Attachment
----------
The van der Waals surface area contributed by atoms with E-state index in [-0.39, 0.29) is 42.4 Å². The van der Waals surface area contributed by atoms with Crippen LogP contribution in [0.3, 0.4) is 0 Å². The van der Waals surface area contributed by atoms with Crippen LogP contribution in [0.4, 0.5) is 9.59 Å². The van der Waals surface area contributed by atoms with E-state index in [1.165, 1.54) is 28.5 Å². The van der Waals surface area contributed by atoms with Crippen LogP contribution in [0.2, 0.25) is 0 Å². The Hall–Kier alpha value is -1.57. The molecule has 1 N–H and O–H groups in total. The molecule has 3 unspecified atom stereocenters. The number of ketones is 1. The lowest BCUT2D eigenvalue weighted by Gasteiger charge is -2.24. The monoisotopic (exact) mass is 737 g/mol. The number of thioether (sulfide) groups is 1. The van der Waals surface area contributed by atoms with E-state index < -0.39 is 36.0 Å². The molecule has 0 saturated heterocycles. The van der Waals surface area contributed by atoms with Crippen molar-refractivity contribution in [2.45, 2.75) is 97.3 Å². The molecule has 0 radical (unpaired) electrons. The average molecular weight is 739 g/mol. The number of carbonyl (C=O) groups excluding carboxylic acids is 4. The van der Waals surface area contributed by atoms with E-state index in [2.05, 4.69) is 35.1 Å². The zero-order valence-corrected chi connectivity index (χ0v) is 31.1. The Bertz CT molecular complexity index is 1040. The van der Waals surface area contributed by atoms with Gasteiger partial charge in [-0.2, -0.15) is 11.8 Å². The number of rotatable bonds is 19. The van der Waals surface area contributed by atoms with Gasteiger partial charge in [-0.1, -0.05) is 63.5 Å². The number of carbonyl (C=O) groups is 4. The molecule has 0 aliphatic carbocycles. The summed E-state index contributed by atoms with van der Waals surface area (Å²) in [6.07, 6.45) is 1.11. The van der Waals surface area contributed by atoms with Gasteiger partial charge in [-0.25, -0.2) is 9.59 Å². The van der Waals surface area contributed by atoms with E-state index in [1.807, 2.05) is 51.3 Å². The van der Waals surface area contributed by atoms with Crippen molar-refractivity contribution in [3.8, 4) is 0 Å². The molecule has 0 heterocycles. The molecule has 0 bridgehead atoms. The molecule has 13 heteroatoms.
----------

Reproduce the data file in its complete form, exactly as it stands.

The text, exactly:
The van der Waals surface area contributed by atoms with E-state index in [-0.39, 0.29) is 42.4 Å². The van der Waals surface area contributed by atoms with Crippen LogP contribution in [0.3, 0.4) is 0 Å². The van der Waals surface area contributed by atoms with Crippen LogP contribution in [0.4, 0.5) is 9.59 Å². The van der Waals surface area contributed by atoms with E-state index in [1.165, 1.54) is 28.5 Å². The van der Waals surface area contributed by atoms with Crippen LogP contribution in [0.2, 0.25) is 0 Å². The Hall–Kier alpha value is -1.57. The molecule has 1 N–H and O–H groups in total. The molecule has 3 unspecified atom stereocenters. The number of ketones is 1. The lowest BCUT2D eigenvalue weighted by Gasteiger charge is -2.24. The monoisotopic (exact) mass is 737 g/mol. The number of thioether (sulfide) groups is 1. The van der Waals surface area contributed by atoms with E-state index < -0.39 is 36.0 Å². The molecule has 0 saturated heterocycles. The van der Waals surface area contributed by atoms with Crippen molar-refractivity contribution in [2.45, 2.75) is 97.3 Å². The molecule has 0 radical (unpaired) electrons. The average molecular weight is 739 g/mol. The number of carbonyl (C=O) groups excluding carboxylic acids is 4. The van der Waals surface area contributed by atoms with E-state index in [2.05, 4.69) is 35.1 Å². The zero-order valence-corrected chi connectivity index (χ0v) is 31.1. The Bertz CT molecular complexity index is 1040. The van der Waals surface area contributed by atoms with Gasteiger partial charge in [-0.2, -0.15) is 11.8 Å². The number of rotatable bonds is 19. The van der Waals surface area contributed by atoms with Gasteiger partial charge in [-0.1, -0.05) is 63.5 Å². The number of carbonyl (C=O) groups is 4. The molecule has 0 aliphatic carbocycles. The summed E-state index contributed by atoms with van der Waals surface area (Å²) in [6.07, 6.45) is 1.11. The van der Waals surface area contributed by atoms with Gasteiger partial charge in [-0.25, -0.2) is 9.59 Å². The van der Waals surface area contributed by atoms with E-state index in [1.807, 2.05) is 51.3 Å². The van der Waals surface area contributed by atoms with Crippen molar-refractivity contribution in [3.8, 4) is 0 Å². The molecule has 0 heterocycles. The molecule has 0 bridgehead atoms. The molecule has 13 heteroatoms.